Two hearts: Sherwood Parks students fashion love for hospital newborns
Sewing students create fabric hearts for babies in neonatal intensive care
Fashion studies students at Lakeland Ridge School have a lot of heart when it comes to helping families with newborns in hospital.
The junior high students have been sewing fabric hearts to give to the Misericordia Community Hospital for its neonatal intensive-care unit.
Once the hospital receives the fabric hearts, two are given to each family with an infant in the NICU, said Caroline McKay, fashion studies teacher at the Sherwood Park school.
The parent or caregiver wears one heart against their skin, and the other heart is wrapped in with the baby. After a few days, the hearts are exchanged.
The mother's scent on the fabric gives the baby a sense of closeness and comfort when the parent is unable to be in direct contact, McKay said.
The scent of the baby helps stimulate milk in the mother, who is storing a supply for a hospitalized infant.
'I feel a connection'
"When they're sewing for themselves, that's one thing," McKay said of her students. "When they're using their talents and their skills to sew for other people, it creates more empathy.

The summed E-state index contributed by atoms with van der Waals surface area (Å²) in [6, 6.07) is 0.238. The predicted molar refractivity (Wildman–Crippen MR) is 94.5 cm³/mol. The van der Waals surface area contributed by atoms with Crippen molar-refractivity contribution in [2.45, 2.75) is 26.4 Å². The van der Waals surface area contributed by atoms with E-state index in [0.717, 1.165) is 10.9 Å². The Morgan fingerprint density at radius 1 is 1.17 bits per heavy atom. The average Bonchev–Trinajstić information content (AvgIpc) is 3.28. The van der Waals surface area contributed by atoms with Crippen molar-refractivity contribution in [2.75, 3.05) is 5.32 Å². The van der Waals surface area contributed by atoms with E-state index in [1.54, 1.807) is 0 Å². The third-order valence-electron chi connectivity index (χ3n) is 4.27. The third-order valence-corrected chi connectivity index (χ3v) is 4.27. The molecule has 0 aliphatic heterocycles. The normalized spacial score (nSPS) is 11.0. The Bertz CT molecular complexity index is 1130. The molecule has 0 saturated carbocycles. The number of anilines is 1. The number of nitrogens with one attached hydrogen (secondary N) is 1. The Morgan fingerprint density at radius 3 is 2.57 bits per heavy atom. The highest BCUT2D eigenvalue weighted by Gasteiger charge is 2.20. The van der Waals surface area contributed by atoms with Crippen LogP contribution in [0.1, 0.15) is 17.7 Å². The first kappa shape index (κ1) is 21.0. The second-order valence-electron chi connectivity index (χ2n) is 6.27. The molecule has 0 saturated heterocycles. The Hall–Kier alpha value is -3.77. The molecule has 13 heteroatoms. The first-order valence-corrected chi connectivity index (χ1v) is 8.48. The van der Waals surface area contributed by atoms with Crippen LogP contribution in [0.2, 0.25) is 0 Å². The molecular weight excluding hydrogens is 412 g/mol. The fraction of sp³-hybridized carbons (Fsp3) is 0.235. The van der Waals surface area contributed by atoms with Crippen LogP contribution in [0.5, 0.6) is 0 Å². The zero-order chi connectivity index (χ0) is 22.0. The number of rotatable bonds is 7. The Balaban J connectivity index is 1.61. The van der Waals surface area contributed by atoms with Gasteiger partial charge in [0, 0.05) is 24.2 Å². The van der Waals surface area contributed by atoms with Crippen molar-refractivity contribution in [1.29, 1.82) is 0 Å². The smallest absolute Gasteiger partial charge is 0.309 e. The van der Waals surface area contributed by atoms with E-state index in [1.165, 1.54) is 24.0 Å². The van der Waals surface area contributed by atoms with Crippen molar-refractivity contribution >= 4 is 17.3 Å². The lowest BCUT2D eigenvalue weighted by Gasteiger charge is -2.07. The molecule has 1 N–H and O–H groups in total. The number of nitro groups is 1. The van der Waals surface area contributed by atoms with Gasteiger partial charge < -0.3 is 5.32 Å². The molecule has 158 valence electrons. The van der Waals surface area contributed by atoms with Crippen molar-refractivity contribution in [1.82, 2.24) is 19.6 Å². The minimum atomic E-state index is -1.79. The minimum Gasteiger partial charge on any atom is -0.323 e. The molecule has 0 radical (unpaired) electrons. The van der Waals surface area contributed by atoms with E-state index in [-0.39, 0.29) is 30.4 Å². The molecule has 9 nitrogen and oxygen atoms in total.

"We all love babies and our heart breaks when we hear stories of babies that have to stay in the hospital and are apart from their families. When we realize that we can do something to even just help a little bit, it's easy to make that connection and to want to give back."
Students have embraced the program, which started at the school in September. Some of them have continued to make more fabric hearts at home, McKay said.
"I feel a connection to this project because I have a little cousin who was born premature," Makenzie Osmond, a Grade 9 student at Lakeland Ridge, said in a news release. "My aunt and cousin each received a bonding heart and I saw how important it was to them."
McKay said she plans to continue the program with a new batch of students next year.
"The students are really motivated and they want to do a really good job, knowing that it's going to go to somebody else and help somebody's family out," she said.